7. Now you have to decide what unit on your ruler will represent one chain. This will determine how big your map will be. For example, if you choose 1/16 of an inch to equal one chain, then one inch will equal 16 chain, and so 45 chain will equal two and 13/16 inches (45 divided by 16). That's going to be a little smaller map than (actually two-thirds the size of) the one I drew. I have an architect's scale (ruler) and used 3/32 inch to equal one chain, so my map will be half again the size of yours. If you choose 1/8 of an inch, however, your map will be larger than mine, and so on. The larger your map, the more accurate and detailed it will be, but the more paper and tape it will require and the more space you will need to use and store it, etc.
7. Measure 45 chain along the line you just drew from your starting-point-stake-dot and make your second dot, which will represent that sourwood tree.
8. Erase any of the line that extends beyond that second dot. Now you're ready to go to the surveyor's step two, which says, "Then with vacant Land South ten East Eleven Chain to a stake."
9. Using your last dot (the sourwood) as the starting point for the next line, place your protractor's centerpoint over it, flat edge parallel with east-west lines and the arc pointing south. Count ten degrees to the right (east) and make a mark. Connect the sourwood-tree-dot and the mark you just drew. Measure along that line eleven chain and make your third dot (which will represent that stake), again erasing any of the line left over. [NOTE: When links are a part of the distance, you have to estimate how much of a chain that will be. For example, if the distance is "ten chain and fifty links,"that translates to ten and a half chains, and so you'd make your dot halfway between your ruler's tenth and eleventh sixteenth marks.]
10. Continue until you reach your starting point. There are sixteen "steps" in Isham's deed, meaning you will draw a total of 16 straight lines to complete your map of his survey. You may find it easier to keep your place in the instructions if you type them out, then skip a line between each step and number them as I have done for you in the copy of the deed below.1. Your protractor's straightedge wasn't parallel with east-west at some point.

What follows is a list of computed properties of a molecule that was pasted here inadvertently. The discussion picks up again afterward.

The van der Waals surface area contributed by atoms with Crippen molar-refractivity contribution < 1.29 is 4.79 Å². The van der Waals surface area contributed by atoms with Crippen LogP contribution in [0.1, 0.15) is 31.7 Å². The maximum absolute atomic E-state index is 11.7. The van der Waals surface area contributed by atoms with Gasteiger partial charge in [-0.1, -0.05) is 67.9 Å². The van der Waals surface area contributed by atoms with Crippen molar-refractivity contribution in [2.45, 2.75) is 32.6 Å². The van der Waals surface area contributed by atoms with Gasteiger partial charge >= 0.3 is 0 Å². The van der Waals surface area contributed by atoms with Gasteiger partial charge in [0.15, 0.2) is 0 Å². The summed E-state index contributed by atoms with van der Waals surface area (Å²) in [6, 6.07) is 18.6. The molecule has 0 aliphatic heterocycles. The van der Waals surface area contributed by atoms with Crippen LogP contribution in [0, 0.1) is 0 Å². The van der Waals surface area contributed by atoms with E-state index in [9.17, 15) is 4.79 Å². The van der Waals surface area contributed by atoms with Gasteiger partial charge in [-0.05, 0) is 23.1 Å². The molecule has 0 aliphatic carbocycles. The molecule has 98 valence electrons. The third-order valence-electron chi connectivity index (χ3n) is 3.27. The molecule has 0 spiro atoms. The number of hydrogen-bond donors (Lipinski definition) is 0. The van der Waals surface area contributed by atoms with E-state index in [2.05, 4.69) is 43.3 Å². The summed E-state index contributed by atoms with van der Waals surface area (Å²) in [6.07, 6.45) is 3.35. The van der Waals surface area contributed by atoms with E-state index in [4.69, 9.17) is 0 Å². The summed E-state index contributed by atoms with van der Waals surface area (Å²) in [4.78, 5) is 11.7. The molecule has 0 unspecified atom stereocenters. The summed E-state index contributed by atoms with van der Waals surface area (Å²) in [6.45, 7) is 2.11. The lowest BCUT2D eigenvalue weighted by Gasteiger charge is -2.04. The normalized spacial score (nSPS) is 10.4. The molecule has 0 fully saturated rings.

2. You miscounted degrees (reading the handwriting on those old deeds can be a trick--sometimes fifty looks like forty, etc.).
3. You misread, say, east for west or eighty for eight (easy to do on many photocopies!).
4. The photocopy cut off some of the instructions ("north thirty eight west" looked like "north eight west" because the thirty was at the right end of the line and got cut off the photocopy).
5. The surveyor wrote the wrong word down. You can correct this by finding the deed for the neighbor's property and checking the common line--usually he didn't make that same mistake on both.
6. The surveyor wasn't wearing his glasses when he was transcribing his notes into the records book.
7. You weren't wearing your glasses when you read his transcription.
8. You were so excited about finding the deed that you stayed up too late trying to finish your map and misread it even with your glasses on.
The deed reads as follows (capitalization that of the writer; emphasis mine):
And here are the scans of the photocopies of the microfilm of the original deed of the "Certain Tract of Land Containing Two hundred and forty-nine Acres" surveyed 18 May 1807 in Crowson's Cove, Sevier Co., TN, for Isham Gwin, photocopied by John Gwin in 2003 at the T. Elmer Cox Center for History and Genealogy in Greeneville, Greene Co., TN, the discovery of which led us to the discovery that this Isham Gwin and the Isham Gwin who lived in the Indiana counties of Harrison, Crawford, and Orange, were the same person -- and John Gwin's gggg-grandfather.